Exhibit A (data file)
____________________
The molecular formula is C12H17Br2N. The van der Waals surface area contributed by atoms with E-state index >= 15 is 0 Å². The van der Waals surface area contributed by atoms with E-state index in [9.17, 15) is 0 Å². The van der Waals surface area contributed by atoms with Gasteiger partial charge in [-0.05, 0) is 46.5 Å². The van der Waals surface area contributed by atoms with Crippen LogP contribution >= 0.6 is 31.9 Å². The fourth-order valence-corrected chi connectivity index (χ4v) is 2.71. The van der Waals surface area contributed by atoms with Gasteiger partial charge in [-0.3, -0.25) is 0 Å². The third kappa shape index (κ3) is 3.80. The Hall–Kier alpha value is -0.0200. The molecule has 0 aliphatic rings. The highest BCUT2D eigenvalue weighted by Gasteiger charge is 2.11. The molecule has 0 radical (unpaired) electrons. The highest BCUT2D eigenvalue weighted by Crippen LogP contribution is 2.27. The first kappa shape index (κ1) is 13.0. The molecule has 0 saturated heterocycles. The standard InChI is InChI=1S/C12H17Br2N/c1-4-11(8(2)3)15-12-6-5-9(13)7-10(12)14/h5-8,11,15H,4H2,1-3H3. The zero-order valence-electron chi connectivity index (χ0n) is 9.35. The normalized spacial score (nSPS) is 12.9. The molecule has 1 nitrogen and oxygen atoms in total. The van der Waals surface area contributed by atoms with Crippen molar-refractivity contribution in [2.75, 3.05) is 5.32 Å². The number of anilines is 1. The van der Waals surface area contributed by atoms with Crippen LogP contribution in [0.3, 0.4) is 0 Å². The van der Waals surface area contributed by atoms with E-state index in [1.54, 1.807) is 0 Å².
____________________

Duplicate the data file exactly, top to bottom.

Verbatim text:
The molecular formula is C12H17Br2N. The van der Waals surface area contributed by atoms with E-state index >= 15 is 0 Å². The van der Waals surface area contributed by atoms with E-state index in [9.17, 15) is 0 Å². The van der Waals surface area contributed by atoms with Gasteiger partial charge in [-0.05, 0) is 46.5 Å². The van der Waals surface area contributed by atoms with Crippen LogP contribution >= 0.6 is 31.9 Å². The fourth-order valence-corrected chi connectivity index (χ4v) is 2.71. The van der Waals surface area contributed by atoms with Gasteiger partial charge in [-0.3, -0.25) is 0 Å². The third kappa shape index (κ3) is 3.80. The Hall–Kier alpha value is -0.0200. The molecule has 0 aliphatic rings. The highest BCUT2D eigenvalue weighted by Gasteiger charge is 2.11. The molecule has 0 radical (unpaired) electrons. The highest BCUT2D eigenvalue weighted by Crippen LogP contribution is 2.27. The first kappa shape index (κ1) is 13.0. The molecule has 0 saturated heterocycles. The standard InChI is InChI=1S/C12H17Br2N/c1-4-11(8(2)3)15-12-6-5-9(13)7-10(12)14/h5-8,11,15H,4H2,1-3H3. The zero-order valence-electron chi connectivity index (χ0n) is 9.35. The normalized spacial score (nSPS) is 12.9. The molecule has 1 nitrogen and oxygen atoms in total. The van der Waals surface area contributed by atoms with Crippen molar-refractivity contribution in [2.75, 3.05) is 5.32 Å². The number of anilines is 1. The van der Waals surface area contributed by atoms with Crippen LogP contribution in [0.3, 0.4) is 0 Å². The van der Waals surface area contributed by atoms with E-state index in [1.54, 1.807) is 0 Å².